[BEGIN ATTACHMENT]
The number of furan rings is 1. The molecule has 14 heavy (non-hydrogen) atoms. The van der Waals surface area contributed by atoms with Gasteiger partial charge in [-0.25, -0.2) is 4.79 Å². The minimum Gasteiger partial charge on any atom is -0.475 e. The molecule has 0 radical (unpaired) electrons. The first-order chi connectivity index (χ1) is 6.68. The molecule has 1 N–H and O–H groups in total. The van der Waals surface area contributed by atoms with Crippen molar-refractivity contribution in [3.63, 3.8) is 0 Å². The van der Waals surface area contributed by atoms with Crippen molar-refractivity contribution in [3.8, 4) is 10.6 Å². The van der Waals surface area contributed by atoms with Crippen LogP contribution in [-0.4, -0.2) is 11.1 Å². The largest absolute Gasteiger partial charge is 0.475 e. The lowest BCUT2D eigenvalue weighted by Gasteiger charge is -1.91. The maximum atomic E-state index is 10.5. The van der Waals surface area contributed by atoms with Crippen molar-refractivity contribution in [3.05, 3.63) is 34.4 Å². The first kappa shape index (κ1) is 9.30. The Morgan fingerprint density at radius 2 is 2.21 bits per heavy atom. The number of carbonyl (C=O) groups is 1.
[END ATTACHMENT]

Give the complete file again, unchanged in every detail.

The number of furan rings is 1. The molecule has 14 heavy (non-hydrogen) atoms. The van der Waals surface area contributed by atoms with Gasteiger partial charge in [-0.25, -0.2) is 4.79 Å². The minimum Gasteiger partial charge on any atom is -0.475 e. The molecule has 0 radical (unpaired) electrons. The first-order chi connectivity index (χ1) is 6.68. The molecule has 1 N–H and O–H groups in total. The van der Waals surface area contributed by atoms with Crippen molar-refractivity contribution in [3.63, 3.8) is 0 Å². The van der Waals surface area contributed by atoms with Crippen molar-refractivity contribution in [3.8, 4) is 10.6 Å². The van der Waals surface area contributed by atoms with Crippen LogP contribution in [-0.4, -0.2) is 11.1 Å². The largest absolute Gasteiger partial charge is 0.475 e. The lowest BCUT2D eigenvalue weighted by Gasteiger charge is -1.91. The maximum atomic E-state index is 10.5. The van der Waals surface area contributed by atoms with Crippen molar-refractivity contribution in [3.05, 3.63) is 34.4 Å². The first kappa shape index (κ1) is 9.30. The Morgan fingerprint density at radius 2 is 2.21 bits per heavy atom. The number of carbonyl (C=O) groups is 1.